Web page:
Search-and-destroy missions became ‘search and avoid’ as surviving to the end of their tour of duty became the main aim of many US soldiers. Murderous attacks by GIs on officers who tried to instil military discipline, known as ‘fragging’, became alarmingly frequent. The widespread incidence of drug abuse was another symptom of poor morale. In 1970, there were 11,058 reported cases of drug abuse among US servicemen in Vietnam, of which 1,146 involved heroin or other hard drugs.
Help from China and the USSR
While the image of the North Vietnamese as plucky underdogs resisting the might of the US army has some truth, they did have extensive help from their Communist allies in Moscow and Peking. The guns the Vietcong carried, the grenades they used to make booby traps and even the bicycles they used to carry supplies on the Ho Chi Minh Trail were Chinese or Russian.
■ Despite the military strength of the USA, the Vietcong’s guerrilla warfare proved extremely effective in Vietnam.
■ US attempts to get to grips with it, such as the strategic hamlets policy and the use of defoliants, were often counter-productive.
■ In contrast, the Vietcong were highly adept at responding to US attempts to defeat them, for example digging elaborate tunnel systems to escape the effects of defoliation and devising simple but effective booby traps.
■ The fact that the Vietcong were fighting for the independence of their country gave them a commitment and determination which the US troops lacked.
■ The Vietcong also benefited from help from China and Russia.
A veteran of the US Marine Corps, interviewed in 1997, recalling a conversation in Vietnam in 1966:
This one sergeant of mine, Prior was his name, said, ‘You know, Lieutenant, I don’t see how we’re ever going to win this.’ And I said, ‘Well, Sarge, I’m not supposed to say this to you as your officer — but I don’t either!’ So there was this sense…that we just couldn’t see what could be done to defeat these people.
Quoted in Cold War by Jeremy Isaacs and Taylor Dowling, 1998
NLF and North Vietnamese combatants, battling against alien invaders, fought tenaciously, resorting to sabotage and stab-in-the-back assaults on American soldiers in the night. Americans, with awesome firepower at their disposal, dropped ever more napalm and Agent Orange and poured bombs on villages and enemy installations. Commanders in the field often called in the planes, helicopters, and heavy artillery wherever they thought the enemy might be. As an American major explained in 1968 following the obliteration by American firepower of Ben Tre, a village in the Mekong Delta, ‘We had to destroy the village in order to save it.’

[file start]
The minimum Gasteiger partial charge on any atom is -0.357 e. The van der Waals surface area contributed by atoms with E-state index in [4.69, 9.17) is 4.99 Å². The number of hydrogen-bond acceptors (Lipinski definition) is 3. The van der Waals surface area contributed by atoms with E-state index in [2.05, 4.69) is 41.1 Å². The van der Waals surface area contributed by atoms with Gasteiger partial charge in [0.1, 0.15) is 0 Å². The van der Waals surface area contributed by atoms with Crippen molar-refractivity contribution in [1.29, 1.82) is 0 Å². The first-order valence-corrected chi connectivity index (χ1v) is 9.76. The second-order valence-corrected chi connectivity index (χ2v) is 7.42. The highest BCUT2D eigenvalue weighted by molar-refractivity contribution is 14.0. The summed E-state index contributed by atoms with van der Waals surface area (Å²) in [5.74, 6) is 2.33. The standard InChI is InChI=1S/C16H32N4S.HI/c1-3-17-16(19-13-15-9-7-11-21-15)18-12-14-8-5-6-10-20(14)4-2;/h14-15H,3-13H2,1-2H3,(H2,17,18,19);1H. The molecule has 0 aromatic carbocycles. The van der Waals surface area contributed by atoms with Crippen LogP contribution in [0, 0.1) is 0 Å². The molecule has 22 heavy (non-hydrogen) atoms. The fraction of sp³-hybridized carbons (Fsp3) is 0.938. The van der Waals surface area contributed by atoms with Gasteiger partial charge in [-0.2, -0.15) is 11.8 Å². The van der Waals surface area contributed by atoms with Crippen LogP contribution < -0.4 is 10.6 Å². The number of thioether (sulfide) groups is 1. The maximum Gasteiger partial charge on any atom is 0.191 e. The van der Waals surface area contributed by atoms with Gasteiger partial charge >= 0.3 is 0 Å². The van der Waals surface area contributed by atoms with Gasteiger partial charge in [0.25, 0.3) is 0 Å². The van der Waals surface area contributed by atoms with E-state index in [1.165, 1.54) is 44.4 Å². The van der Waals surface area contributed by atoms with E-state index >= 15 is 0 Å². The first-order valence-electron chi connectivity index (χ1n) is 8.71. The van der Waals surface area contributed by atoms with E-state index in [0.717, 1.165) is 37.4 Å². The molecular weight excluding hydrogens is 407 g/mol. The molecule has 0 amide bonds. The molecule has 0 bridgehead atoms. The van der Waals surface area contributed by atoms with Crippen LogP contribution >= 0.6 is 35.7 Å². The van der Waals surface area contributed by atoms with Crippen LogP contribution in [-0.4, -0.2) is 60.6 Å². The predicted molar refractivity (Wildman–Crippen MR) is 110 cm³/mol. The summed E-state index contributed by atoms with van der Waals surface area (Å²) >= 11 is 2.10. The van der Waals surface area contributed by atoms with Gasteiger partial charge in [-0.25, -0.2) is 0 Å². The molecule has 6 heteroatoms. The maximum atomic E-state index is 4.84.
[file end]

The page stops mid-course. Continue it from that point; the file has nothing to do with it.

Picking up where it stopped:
From Grand Expectations: The United States, 1945–1974 by James T. Patterson, 1996
Communist determination, heroism and ingenuity were all vital to the American defeat.
From The USA and Vietnam 1945–75 by Vivienne Sanders, 1998
The Vietcong had some powerful friends. A US invasion of North Vietnam might have led to victory, but no US president was prepared to authorise this, for fear that it would lead to direct intervention by China, as had happened in the Korean War.
The problems of the Americans, such as the limitations of their high-tech weapons, the weakness of their South Vietnamese ally and the growing opposition to the war in the USA, were significant. However, the most powerful reasons for the eventual victory of North Vietnam were the effectiveness of the Vietcong’s guerrilla warfare, their resourceful responses to counter US strategies and their commitment and determination, as well as the support they had from China and Russia. HS
5 Read Source G. How is the reliability of this source affected by the fact that the veteran is speaking more than 30 years after the events he describes?
6 Read Source H. This is a secondary source written by a historian in the 1990s. Does this make it more or less reliable than primary sources such as Sources E and F?
7 Read Sources F, G and H. To what extent are these three sources in agreement about the Vietnam War, despite their very different provenances?
8 Study the article and all the sources.
Were ‘Communist determination, heroism and ingenuity’ more important than US and South Vietnamese weaknesses and mistakes in deciding the outcome of the war? Explain your answer in detail.